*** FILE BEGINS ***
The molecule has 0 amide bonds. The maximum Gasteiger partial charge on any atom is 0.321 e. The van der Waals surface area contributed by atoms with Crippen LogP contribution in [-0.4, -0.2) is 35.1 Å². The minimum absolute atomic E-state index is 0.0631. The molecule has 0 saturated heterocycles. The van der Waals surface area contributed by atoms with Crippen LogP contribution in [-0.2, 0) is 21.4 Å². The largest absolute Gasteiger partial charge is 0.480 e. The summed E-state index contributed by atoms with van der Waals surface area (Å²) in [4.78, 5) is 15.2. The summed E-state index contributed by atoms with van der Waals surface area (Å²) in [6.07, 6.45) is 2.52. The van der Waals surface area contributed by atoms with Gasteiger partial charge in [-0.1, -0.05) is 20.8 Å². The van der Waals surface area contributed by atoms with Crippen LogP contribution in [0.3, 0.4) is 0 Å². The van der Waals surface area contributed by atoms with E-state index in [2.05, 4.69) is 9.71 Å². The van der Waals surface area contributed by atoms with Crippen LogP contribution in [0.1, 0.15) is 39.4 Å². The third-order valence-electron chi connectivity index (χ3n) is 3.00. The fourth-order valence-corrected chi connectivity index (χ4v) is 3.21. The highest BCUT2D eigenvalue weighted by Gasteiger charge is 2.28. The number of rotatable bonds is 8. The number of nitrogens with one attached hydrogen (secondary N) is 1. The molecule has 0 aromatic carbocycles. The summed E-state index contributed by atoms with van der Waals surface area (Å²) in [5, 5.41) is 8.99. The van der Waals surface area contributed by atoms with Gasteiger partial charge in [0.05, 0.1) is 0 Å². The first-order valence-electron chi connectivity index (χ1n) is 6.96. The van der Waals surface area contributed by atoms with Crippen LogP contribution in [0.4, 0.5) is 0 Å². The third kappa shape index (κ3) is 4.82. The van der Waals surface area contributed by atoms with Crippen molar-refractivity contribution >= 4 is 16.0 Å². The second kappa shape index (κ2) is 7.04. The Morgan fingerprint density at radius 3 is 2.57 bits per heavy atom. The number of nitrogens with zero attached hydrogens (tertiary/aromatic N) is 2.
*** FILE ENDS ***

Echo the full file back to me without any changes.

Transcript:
The molecule has 0 amide bonds. The maximum Gasteiger partial charge on any atom is 0.321 e. The van der Waals surface area contributed by atoms with Crippen LogP contribution in [-0.4, -0.2) is 35.1 Å². The minimum absolute atomic E-state index is 0.0631. The molecule has 0 saturated heterocycles. The van der Waals surface area contributed by atoms with Crippen LogP contribution in [-0.2, 0) is 21.4 Å². The largest absolute Gasteiger partial charge is 0.480 e. The summed E-state index contributed by atoms with van der Waals surface area (Å²) in [4.78, 5) is 15.2. The summed E-state index contributed by atoms with van der Waals surface area (Å²) in [6.07, 6.45) is 2.52. The van der Waals surface area contributed by atoms with Gasteiger partial charge in [-0.1, -0.05) is 20.8 Å². The van der Waals surface area contributed by atoms with Crippen LogP contribution in [0.3, 0.4) is 0 Å². The van der Waals surface area contributed by atoms with E-state index in [2.05, 4.69) is 9.71 Å². The van der Waals surface area contributed by atoms with Crippen LogP contribution in [0.1, 0.15) is 39.4 Å². The third-order valence-electron chi connectivity index (χ3n) is 3.00. The fourth-order valence-corrected chi connectivity index (χ4v) is 3.21. The highest BCUT2D eigenvalue weighted by Gasteiger charge is 2.28. The number of rotatable bonds is 8. The number of nitrogens with one attached hydrogen (secondary N) is 1. The molecule has 0 aromatic carbocycles. The summed E-state index contributed by atoms with van der Waals surface area (Å²) in [5, 5.41) is 8.99. The van der Waals surface area contributed by atoms with Gasteiger partial charge in [0.05, 0.1) is 0 Å². The first-order valence-electron chi connectivity index (χ1n) is 6.96. The van der Waals surface area contributed by atoms with Crippen LogP contribution in [0.4, 0.5) is 0 Å². The third kappa shape index (κ3) is 4.82. The van der Waals surface area contributed by atoms with Crippen molar-refractivity contribution >= 4 is 16.0 Å². The second kappa shape index (κ2) is 7.04. The Morgan fingerprint density at radius 3 is 2.57 bits per heavy atom. The number of nitrogens with zero attached hydrogens (tertiary/aromatic N) is 2.